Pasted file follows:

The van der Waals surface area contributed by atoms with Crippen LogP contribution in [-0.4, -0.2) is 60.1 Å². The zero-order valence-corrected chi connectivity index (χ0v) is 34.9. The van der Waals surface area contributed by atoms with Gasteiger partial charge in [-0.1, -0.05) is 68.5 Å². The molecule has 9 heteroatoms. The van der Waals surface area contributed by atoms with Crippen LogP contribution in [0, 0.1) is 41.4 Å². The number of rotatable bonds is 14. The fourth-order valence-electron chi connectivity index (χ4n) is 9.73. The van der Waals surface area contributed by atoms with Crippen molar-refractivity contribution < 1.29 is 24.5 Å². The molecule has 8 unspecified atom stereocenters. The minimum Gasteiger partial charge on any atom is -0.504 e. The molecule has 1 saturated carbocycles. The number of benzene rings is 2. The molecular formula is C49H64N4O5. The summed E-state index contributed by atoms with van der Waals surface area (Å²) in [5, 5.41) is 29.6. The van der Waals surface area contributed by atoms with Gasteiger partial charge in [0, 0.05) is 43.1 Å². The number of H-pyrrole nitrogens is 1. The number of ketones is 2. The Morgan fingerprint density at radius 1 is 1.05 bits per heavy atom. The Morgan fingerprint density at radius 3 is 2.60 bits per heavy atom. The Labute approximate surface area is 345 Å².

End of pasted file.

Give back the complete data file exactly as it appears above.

The van der Waals surface area contributed by atoms with Crippen LogP contribution in [-0.4, -0.2) is 60.1 Å². The zero-order valence-corrected chi connectivity index (χ0v) is 34.9. The van der Waals surface area contributed by atoms with Gasteiger partial charge in [-0.1, -0.05) is 68.5 Å². The molecule has 9 heteroatoms. The van der Waals surface area contributed by atoms with Crippen LogP contribution in [0, 0.1) is 41.4 Å². The number of rotatable bonds is 14. The fourth-order valence-electron chi connectivity index (χ4n) is 9.73. The van der Waals surface area contributed by atoms with Crippen molar-refractivity contribution < 1.29 is 24.5 Å². The molecule has 8 unspecified atom stereocenters. The minimum Gasteiger partial charge on any atom is -0.504 e. The molecule has 1 saturated carbocycles. The number of benzene rings is 2. The molecular formula is C49H64N4O5. The summed E-state index contributed by atoms with van der Waals surface area (Å²) in [5, 5.41) is 29.6. The van der Waals surface area contributed by atoms with Gasteiger partial charge in [0, 0.05) is 43.1 Å². The number of H-pyrrole nitrogens is 1. The number of ketones is 2. The Morgan fingerprint density at radius 1 is 1.05 bits per heavy atom. The Morgan fingerprint density at radius 3 is 2.60 bits per heavy atom. The Labute approximate surface area is 345 Å².